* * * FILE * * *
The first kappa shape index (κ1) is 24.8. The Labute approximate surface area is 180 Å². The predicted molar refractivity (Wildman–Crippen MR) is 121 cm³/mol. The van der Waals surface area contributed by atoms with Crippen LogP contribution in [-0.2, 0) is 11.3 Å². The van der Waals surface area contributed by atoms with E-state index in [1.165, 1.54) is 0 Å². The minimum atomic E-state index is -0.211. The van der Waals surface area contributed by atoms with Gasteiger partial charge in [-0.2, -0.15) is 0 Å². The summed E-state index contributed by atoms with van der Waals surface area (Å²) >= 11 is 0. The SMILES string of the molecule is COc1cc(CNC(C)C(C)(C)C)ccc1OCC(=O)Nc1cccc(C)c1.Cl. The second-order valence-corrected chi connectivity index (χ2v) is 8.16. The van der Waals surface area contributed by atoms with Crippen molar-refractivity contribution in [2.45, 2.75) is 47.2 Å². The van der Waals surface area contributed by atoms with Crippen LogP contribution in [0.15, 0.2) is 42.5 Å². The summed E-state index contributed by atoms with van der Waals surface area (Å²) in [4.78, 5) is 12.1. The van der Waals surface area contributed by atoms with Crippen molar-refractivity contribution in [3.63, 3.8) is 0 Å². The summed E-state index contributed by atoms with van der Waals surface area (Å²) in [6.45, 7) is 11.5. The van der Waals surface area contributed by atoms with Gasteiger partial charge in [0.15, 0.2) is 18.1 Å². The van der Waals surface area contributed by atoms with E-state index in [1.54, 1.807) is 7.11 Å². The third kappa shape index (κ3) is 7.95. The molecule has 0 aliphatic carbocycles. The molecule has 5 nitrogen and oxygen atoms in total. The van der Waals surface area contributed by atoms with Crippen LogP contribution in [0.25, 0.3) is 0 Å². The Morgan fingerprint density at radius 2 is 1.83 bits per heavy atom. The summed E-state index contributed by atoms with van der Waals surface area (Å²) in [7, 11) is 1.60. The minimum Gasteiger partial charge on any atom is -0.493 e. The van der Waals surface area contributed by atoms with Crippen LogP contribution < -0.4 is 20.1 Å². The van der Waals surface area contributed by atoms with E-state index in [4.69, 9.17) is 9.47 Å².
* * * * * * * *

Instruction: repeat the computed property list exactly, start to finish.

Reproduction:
The first kappa shape index (κ1) is 24.8. The Labute approximate surface area is 180 Å². The predicted molar refractivity (Wildman–Crippen MR) is 121 cm³/mol. The van der Waals surface area contributed by atoms with Crippen LogP contribution in [-0.2, 0) is 11.3 Å². The van der Waals surface area contributed by atoms with E-state index in [1.165, 1.54) is 0 Å². The minimum atomic E-state index is -0.211. The van der Waals surface area contributed by atoms with Gasteiger partial charge in [-0.2, -0.15) is 0 Å². The summed E-state index contributed by atoms with van der Waals surface area (Å²) >= 11 is 0. The SMILES string of the molecule is COc1cc(CNC(C)C(C)(C)C)ccc1OCC(=O)Nc1cccc(C)c1.Cl. The second-order valence-corrected chi connectivity index (χ2v) is 8.16. The van der Waals surface area contributed by atoms with Crippen molar-refractivity contribution in [2.45, 2.75) is 47.2 Å². The van der Waals surface area contributed by atoms with Crippen LogP contribution in [0.15, 0.2) is 42.5 Å². The summed E-state index contributed by atoms with van der Waals surface area (Å²) in [4.78, 5) is 12.1. The van der Waals surface area contributed by atoms with Crippen molar-refractivity contribution in [3.63, 3.8) is 0 Å². The summed E-state index contributed by atoms with van der Waals surface area (Å²) in [6.45, 7) is 11.5. The van der Waals surface area contributed by atoms with Gasteiger partial charge in [0.15, 0.2) is 18.1 Å². The van der Waals surface area contributed by atoms with E-state index in [1.54, 1.807) is 7.11 Å². The third kappa shape index (κ3) is 7.95. The molecule has 0 aliphatic carbocycles. The molecule has 5 nitrogen and oxygen atoms in total. The van der Waals surface area contributed by atoms with Crippen LogP contribution in [0.25, 0.3) is 0 Å². The Morgan fingerprint density at radius 2 is 1.83 bits per heavy atom. The summed E-state index contributed by atoms with van der Waals surface area (Å²) in [7, 11) is 1.60. The minimum Gasteiger partial charge on any atom is -0.493 e. The van der Waals surface area contributed by atoms with Crippen LogP contribution < -0.4 is 20.1 Å². The van der Waals surface area contributed by atoms with E-state index in [4.69, 9.17) is 9.47 Å².